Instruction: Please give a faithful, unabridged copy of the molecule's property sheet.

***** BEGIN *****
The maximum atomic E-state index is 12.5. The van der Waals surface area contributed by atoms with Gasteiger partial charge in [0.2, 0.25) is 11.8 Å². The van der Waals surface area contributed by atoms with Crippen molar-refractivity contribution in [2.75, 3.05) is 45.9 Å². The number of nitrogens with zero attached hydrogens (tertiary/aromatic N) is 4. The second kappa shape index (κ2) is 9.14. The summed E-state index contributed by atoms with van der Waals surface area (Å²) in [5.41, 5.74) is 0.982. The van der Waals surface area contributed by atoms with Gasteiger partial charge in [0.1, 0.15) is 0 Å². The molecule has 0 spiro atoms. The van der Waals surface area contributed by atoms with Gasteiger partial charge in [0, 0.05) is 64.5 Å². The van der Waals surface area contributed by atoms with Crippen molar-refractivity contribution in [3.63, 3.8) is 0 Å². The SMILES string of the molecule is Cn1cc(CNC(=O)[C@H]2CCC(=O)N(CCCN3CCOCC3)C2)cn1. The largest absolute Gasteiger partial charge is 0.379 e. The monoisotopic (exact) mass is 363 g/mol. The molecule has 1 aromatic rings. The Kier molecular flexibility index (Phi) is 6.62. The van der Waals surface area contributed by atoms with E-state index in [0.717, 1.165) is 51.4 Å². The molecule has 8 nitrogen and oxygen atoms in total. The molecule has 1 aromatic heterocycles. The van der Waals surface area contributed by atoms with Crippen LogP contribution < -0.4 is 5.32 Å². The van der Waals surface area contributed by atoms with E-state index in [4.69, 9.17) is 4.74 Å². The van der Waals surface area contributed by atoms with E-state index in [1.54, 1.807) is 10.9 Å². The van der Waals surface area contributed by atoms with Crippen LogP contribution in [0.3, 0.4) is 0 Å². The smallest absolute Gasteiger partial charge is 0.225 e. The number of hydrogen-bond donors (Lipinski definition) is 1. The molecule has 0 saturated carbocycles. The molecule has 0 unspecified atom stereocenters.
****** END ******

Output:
The maximum atomic E-state index is 12.5. The van der Waals surface area contributed by atoms with Gasteiger partial charge in [0.2, 0.25) is 11.8 Å². The van der Waals surface area contributed by atoms with Crippen molar-refractivity contribution in [2.75, 3.05) is 45.9 Å². The number of nitrogens with zero attached hydrogens (tertiary/aromatic N) is 4. The second kappa shape index (κ2) is 9.14. The summed E-state index contributed by atoms with van der Waals surface area (Å²) in [5.41, 5.74) is 0.982. The van der Waals surface area contributed by atoms with Gasteiger partial charge in [0.1, 0.15) is 0 Å². The molecule has 0 spiro atoms. The van der Waals surface area contributed by atoms with Gasteiger partial charge in [0, 0.05) is 64.5 Å². The van der Waals surface area contributed by atoms with Crippen molar-refractivity contribution in [3.63, 3.8) is 0 Å². The SMILES string of the molecule is Cn1cc(CNC(=O)[C@H]2CCC(=O)N(CCCN3CCOCC3)C2)cn1. The largest absolute Gasteiger partial charge is 0.379 e. The monoisotopic (exact) mass is 363 g/mol. The molecule has 1 aromatic rings. The Kier molecular flexibility index (Phi) is 6.62. The van der Waals surface area contributed by atoms with E-state index in [0.717, 1.165) is 51.4 Å². The molecule has 8 nitrogen and oxygen atoms in total. The molecule has 1 aromatic heterocycles. The van der Waals surface area contributed by atoms with Crippen LogP contribution < -0.4 is 5.32 Å². The van der Waals surface area contributed by atoms with E-state index in [4.69, 9.17) is 4.74 Å². The van der Waals surface area contributed by atoms with E-state index in [1.54, 1.807) is 10.9 Å². The van der Waals surface area contributed by atoms with Crippen LogP contribution in [0.3, 0.4) is 0 Å². The smallest absolute Gasteiger partial charge is 0.225 e. The number of hydrogen-bond donors (Lipinski definition) is 1. The molecule has 0 saturated carbocycles. The molecule has 0 unspecified atom stereocenters.